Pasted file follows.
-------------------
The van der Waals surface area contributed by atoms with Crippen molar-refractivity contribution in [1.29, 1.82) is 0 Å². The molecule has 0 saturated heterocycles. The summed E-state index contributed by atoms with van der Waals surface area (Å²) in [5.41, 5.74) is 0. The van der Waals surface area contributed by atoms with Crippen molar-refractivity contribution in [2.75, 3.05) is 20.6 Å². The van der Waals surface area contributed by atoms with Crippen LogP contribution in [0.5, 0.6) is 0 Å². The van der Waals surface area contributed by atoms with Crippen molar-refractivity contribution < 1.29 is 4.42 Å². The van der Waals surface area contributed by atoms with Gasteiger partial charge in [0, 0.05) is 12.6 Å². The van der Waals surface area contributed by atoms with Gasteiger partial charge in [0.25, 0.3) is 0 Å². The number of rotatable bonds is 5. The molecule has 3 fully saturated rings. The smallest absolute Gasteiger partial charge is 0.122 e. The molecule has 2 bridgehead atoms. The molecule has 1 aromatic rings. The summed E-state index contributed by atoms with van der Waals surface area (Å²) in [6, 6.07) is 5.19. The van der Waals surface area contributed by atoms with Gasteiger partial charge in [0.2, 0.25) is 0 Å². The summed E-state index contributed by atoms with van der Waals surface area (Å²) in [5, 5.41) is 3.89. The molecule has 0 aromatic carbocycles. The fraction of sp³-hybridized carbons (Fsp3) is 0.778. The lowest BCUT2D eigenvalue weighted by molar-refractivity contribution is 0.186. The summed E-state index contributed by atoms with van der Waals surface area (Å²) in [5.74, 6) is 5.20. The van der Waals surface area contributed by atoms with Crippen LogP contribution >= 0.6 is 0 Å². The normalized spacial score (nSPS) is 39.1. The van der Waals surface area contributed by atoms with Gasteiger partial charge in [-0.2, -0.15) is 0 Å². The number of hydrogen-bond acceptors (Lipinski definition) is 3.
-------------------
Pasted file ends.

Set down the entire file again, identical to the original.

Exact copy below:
The van der Waals surface area contributed by atoms with Crippen molar-refractivity contribution in [1.29, 1.82) is 0 Å². The molecule has 0 saturated heterocycles. The summed E-state index contributed by atoms with van der Waals surface area (Å²) in [5.41, 5.74) is 0. The van der Waals surface area contributed by atoms with Crippen molar-refractivity contribution in [2.75, 3.05) is 20.6 Å². The van der Waals surface area contributed by atoms with Crippen LogP contribution in [0.5, 0.6) is 0 Å². The van der Waals surface area contributed by atoms with Crippen molar-refractivity contribution < 1.29 is 4.42 Å². The van der Waals surface area contributed by atoms with Gasteiger partial charge in [0, 0.05) is 12.6 Å². The van der Waals surface area contributed by atoms with Gasteiger partial charge in [0.25, 0.3) is 0 Å². The number of rotatable bonds is 5. The molecule has 3 fully saturated rings. The smallest absolute Gasteiger partial charge is 0.122 e. The molecule has 2 bridgehead atoms. The molecule has 1 aromatic rings. The summed E-state index contributed by atoms with van der Waals surface area (Å²) in [6, 6.07) is 5.19. The van der Waals surface area contributed by atoms with Gasteiger partial charge in [0.2, 0.25) is 0 Å². The summed E-state index contributed by atoms with van der Waals surface area (Å²) in [5, 5.41) is 3.89. The molecule has 0 aromatic carbocycles. The fraction of sp³-hybridized carbons (Fsp3) is 0.778. The lowest BCUT2D eigenvalue weighted by molar-refractivity contribution is 0.186. The summed E-state index contributed by atoms with van der Waals surface area (Å²) in [5.74, 6) is 5.20. The van der Waals surface area contributed by atoms with Crippen LogP contribution >= 0.6 is 0 Å². The normalized spacial score (nSPS) is 39.1. The van der Waals surface area contributed by atoms with Gasteiger partial charge in [-0.2, -0.15) is 0 Å². The number of hydrogen-bond acceptors (Lipinski definition) is 3.